Last night, when Fitch put the credit rating of the U.S. on negative watch, they issued this statement: "In the event of a deal to raise the debt ceiling and to resolve the government shutdown, which Fitch expects, the outcome of a subsequent review of the ratings would take into account the manner and duration of the agreement, and the perceived risk of a similar episode occurring in the future."
This is a very broad statement. To repeat, in taking into account whether they will downgrade the debt outlook, they will look at the "manner and duration" of the current agreement and "the perceived risk of a similar episode occurring in the future."
In effect, Fitch is saying: 'If all you're doing is kicking the can down the road you're not changing anything, you're not reducing any of the risks that we are raising red flags about. If you don't address these problems than it's doubtful you deserve a AAA credit.'
In plain English, kicking the can down the road will not save the U.S. from a downgrade.
1) The government shutdown is starting to show up in earnings reports. This morning, Stanley Black & Decker lowered its full year earnings guidance to $4.90 to $5 a share, from $5.40 to $5.65. They cited slower margin rate recovery within the security segment, weakening emerging markets and the impact of the U.S. government shutdown on organic growth.
Separately, Linear Technology reported first quarter earnings below expectations, and said second quarter revenues would be flat to down 4 percent as the U.S. government shutdown might affect their business.
This is what Wall Street is really worried about: that corporations will use the shutdown as an excuse to lower earnings guidance even more than usual. Fourth quarter earnings estimates for the S&P 500 are high (currently about 9.8 percent growth is expected), and will come down quickly in the next couple weeks. The Street will be fine if it goes down to 4 or 5 percent, but if it goes to zero or negative, the reaction will be negative.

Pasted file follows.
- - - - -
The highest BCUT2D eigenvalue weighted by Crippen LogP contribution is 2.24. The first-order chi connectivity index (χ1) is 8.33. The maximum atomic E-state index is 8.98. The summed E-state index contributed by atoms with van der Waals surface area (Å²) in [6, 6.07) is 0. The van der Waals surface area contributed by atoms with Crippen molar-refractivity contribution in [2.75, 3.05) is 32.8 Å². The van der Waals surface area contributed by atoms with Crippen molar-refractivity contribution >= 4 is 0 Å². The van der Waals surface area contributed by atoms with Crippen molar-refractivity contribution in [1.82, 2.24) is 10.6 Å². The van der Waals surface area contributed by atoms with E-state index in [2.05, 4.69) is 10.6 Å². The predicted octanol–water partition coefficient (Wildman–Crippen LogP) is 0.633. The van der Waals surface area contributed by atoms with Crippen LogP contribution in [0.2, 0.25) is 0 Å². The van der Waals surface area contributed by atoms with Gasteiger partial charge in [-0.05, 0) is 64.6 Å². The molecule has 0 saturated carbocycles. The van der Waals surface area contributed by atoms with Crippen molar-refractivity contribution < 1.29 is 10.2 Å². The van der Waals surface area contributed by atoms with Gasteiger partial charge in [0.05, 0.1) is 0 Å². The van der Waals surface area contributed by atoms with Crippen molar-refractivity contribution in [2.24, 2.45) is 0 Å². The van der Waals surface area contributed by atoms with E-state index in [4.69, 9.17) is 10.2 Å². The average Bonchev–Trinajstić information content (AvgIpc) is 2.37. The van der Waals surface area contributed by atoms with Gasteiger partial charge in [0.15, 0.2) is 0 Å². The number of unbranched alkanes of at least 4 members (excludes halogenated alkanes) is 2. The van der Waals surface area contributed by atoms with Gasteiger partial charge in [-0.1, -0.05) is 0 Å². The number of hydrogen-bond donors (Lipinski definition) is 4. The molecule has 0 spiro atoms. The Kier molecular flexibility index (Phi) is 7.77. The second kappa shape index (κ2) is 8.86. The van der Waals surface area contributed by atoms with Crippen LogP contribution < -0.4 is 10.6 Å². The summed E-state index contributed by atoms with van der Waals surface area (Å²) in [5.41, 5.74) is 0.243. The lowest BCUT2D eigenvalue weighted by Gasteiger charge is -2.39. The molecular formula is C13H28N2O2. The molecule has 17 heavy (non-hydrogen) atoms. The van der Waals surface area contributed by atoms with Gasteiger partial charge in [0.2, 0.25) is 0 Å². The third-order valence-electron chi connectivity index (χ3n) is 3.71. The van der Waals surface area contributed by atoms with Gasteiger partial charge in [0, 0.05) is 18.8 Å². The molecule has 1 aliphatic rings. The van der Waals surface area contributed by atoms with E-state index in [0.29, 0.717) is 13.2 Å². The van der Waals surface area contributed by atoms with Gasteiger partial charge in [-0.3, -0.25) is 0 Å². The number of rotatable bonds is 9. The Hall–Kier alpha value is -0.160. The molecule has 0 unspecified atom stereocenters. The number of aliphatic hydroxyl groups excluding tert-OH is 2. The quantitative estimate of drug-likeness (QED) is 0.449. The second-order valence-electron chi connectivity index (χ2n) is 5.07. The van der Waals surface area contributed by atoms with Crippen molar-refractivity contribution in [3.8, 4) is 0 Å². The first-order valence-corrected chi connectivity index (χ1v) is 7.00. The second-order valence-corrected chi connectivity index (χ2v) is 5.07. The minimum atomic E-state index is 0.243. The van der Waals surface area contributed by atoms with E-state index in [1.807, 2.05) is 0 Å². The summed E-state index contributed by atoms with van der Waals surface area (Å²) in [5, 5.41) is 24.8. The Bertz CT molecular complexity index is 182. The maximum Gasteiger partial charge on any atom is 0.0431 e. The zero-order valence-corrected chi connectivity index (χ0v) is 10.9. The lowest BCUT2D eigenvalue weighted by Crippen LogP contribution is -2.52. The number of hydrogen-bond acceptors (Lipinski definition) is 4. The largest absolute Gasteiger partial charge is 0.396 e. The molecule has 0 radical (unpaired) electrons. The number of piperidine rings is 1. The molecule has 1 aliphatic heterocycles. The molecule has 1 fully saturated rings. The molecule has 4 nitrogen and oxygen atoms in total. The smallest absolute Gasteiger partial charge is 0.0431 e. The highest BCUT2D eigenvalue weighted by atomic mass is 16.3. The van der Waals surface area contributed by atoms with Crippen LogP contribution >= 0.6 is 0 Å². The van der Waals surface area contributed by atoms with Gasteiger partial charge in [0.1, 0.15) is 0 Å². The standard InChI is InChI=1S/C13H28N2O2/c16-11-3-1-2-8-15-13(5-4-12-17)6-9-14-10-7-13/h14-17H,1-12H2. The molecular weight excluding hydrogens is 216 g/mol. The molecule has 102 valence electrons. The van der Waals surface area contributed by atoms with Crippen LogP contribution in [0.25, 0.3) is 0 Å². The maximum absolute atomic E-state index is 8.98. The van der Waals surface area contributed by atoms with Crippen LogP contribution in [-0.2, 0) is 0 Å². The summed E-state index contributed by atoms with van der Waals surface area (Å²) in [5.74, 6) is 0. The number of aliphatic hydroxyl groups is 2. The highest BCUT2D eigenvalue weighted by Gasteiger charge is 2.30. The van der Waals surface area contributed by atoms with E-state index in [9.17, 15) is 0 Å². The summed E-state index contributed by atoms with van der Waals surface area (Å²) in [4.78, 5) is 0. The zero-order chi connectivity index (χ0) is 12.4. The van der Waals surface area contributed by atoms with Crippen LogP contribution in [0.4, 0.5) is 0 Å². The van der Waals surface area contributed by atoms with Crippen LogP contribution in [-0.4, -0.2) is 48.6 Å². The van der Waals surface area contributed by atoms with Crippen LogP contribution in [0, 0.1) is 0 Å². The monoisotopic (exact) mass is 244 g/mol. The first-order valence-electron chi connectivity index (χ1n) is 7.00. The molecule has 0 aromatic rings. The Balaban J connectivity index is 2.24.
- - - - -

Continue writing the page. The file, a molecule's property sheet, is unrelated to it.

2) Another big day for IPOs; largest IPO of the year prices. Plains GP Holdings (PGAP), a Limited Partnership (oil and natural gas pipelines), priced 128 million shares at $22, the low end of the price talk of $22-$25, a $2.8 billion offering, far and away the largest IPO this year.
Separately, Veeva Systems (VEEV), another business enterprise cloud computing deal, priced 13.1 million shares at $20; that is well above the initial price talk, which first was $12-$14 than raised to $16-18. The deal size was increased as well. They enable pharmacies and other life sciences companies to put their data in the cloud.
An exchange-traded fund (ETF) for IPOs starts trading today. The Renaissance IPO ETF (IPO) will track the Renaissance IPO Index, which is a portfolio of the largest, most liquid U.S. listed IPOs in the last two years. New companies are included in the index on the fifth day of trading and are removed after two years when the IPOs become seasoned stocks.
Among its top holdings as of September 30, 2013 are an 11.0 percent position in Facebook, a 9.8 percent position in Michael Kors Holdings, and a 4.5 percent position in cloud-based HR platform Workday.
I will have Kathleen Smith from Renaissance Capital on Squawk on the Street at 11:20 ET today to talk about the IPO market and about the new IPO ETF.
3) Has the bear market in bonds begun? Not yet, according to respected market analyst Ned Davis, who says four conditions are necessary for a true bear market for bonds:
a. Rising yields;
b. Weaker demand;
c. Increased supply; and
d. Higher inflation.
The first two have been satisfied: ten year yields have risen from 1.40 percent to as much as 3.00 percent, and demand has weakened, as the public has taken to selling bonds through ETFs and mutual funds.
But supply has remained subdued--debt outstanding in the U.S. bond market grew only 3 percent in 2012--and, most importantly, inflation has also remained subdued.
But that doesn't prevent Davis from noting that bond yields are moving in an upward direction: "We see no reason why 10-year yields shouldn't gravitate back toward the 3.25 to 3.50 percent area, where yields were trading before the S&P downgrade of the U.S.'s credit rating in 2011. Eventually, yields should move up to the 4.50 to 4.75 percent range.
That may not be a "bear market" but the bull market in bonds is certainly over.
—By CNBC's Bob Pisani